Lighter, more flexible, and cheaper than conventional solar-cell materials, carbon nanotubes (CNTs) have long shown promise for photovoltaics. But research stalled when CNTs proved to be inefficient, converting far less sunlight into power than other methods. Scientists have now developed a carbon nanotube solar cell that is twice as efficient as its predecessors.
The promoting of renewable energy is at the heart of the current debate on energy policy. From an economic perspective, the question focuses on determining the cost of the feed-in tariff systems. A new study tackles this question empirically, and concludes that wind energy continues to produce greater savings than what its incentives amount to, while photovoltaic solar technologies are still in the development phase.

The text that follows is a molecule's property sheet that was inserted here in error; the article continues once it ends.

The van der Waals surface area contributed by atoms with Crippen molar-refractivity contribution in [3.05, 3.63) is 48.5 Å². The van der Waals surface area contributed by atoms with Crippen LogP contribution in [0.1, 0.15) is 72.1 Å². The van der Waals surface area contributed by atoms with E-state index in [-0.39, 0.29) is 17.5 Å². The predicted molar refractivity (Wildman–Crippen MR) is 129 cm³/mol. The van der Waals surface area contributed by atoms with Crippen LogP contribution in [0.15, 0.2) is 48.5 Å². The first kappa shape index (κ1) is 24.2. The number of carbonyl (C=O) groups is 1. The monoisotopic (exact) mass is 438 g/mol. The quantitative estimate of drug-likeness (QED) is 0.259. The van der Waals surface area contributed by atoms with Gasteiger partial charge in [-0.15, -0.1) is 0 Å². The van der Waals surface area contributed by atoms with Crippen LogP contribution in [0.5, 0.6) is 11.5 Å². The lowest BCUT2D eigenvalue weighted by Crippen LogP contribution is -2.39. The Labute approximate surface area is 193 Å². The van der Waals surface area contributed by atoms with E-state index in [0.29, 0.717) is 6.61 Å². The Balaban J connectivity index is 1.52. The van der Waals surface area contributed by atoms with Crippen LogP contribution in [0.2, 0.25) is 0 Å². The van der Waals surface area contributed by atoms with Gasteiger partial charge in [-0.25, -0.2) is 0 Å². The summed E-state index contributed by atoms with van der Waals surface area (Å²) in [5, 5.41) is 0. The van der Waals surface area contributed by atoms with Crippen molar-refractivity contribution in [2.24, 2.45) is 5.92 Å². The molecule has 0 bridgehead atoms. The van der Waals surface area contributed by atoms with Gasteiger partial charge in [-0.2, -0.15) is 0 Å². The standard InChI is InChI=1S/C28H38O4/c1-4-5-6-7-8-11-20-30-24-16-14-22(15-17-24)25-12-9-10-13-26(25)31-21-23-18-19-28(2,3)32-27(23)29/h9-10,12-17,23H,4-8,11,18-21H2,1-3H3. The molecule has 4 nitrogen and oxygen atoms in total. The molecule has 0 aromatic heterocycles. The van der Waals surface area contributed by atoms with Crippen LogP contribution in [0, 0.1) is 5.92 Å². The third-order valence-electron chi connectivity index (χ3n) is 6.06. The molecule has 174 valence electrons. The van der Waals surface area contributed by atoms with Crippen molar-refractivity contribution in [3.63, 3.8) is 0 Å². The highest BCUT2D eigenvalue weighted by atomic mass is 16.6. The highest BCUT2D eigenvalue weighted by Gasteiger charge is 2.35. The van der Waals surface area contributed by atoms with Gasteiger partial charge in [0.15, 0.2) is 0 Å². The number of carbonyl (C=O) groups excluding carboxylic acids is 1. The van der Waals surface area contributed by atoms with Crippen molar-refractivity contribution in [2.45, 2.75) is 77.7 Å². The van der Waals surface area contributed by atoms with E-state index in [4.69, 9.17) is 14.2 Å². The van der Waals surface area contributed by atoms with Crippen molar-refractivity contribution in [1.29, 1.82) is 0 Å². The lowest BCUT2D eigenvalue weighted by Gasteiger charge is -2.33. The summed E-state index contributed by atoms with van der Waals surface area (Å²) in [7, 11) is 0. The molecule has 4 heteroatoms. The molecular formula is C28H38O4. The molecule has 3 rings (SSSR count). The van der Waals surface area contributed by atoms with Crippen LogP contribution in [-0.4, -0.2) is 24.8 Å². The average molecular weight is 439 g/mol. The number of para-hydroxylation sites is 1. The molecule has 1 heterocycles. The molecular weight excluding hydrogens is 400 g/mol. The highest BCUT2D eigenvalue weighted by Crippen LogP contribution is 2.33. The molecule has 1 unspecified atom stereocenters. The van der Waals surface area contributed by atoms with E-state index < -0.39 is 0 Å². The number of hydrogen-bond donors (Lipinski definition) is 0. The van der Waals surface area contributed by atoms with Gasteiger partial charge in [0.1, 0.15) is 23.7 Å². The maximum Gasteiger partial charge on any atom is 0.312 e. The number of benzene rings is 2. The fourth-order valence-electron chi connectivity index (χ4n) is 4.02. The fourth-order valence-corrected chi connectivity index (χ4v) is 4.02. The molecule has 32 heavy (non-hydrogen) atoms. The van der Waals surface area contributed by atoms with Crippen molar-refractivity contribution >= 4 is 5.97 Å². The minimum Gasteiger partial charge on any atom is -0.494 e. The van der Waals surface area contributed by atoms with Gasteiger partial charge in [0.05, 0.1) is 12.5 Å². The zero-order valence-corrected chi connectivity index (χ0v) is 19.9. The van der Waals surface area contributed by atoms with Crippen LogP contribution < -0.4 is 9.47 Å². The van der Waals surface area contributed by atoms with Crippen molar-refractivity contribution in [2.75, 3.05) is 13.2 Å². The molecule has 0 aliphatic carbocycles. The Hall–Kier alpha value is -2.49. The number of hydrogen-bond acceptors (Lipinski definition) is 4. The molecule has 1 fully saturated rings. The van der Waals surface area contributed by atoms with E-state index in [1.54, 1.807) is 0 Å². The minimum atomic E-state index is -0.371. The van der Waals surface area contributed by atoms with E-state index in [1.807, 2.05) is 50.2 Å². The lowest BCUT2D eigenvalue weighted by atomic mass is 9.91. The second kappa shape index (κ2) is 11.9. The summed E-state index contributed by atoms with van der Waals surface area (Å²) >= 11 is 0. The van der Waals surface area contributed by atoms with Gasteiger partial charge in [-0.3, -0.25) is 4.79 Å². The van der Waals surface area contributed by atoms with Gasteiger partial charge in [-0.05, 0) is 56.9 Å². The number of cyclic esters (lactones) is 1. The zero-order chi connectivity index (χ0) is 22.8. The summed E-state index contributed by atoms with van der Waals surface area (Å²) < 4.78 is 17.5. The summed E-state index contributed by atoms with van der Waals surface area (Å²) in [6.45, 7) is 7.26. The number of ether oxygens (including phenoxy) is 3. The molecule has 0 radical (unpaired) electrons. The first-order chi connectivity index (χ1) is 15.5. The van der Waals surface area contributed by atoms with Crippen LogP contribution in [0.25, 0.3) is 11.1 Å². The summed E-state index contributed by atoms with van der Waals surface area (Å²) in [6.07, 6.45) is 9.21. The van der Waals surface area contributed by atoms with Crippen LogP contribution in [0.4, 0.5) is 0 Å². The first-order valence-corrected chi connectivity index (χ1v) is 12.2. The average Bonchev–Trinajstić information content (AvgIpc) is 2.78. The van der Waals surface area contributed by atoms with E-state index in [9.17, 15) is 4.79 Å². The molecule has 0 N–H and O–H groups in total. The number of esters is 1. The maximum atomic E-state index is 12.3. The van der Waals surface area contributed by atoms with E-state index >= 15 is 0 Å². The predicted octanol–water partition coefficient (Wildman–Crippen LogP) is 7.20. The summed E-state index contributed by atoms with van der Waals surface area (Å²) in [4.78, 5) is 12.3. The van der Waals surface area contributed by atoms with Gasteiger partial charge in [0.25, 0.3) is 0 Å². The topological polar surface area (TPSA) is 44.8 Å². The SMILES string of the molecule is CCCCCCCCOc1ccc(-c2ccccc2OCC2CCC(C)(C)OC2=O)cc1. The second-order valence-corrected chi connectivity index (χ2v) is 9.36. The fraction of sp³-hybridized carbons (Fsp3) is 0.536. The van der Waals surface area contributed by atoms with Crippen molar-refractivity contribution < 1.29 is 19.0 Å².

Conventional photovoltaic technology uses large, heavy, opaque, dark silicon panels, but this could soon change. Researchers are working on new materials to produce solar panels in order to come up with alternatives to the current panels. What is needed to improve the functioning of cells with a large surface are materials that cost less to produce and offer greater energy efficiency.
Using one of the most sensitive neutrino detectors on the planet, physicists have directly detected neutrinos created by the 'keystone' proton-proton fusion process going on at the sun's core for the first time.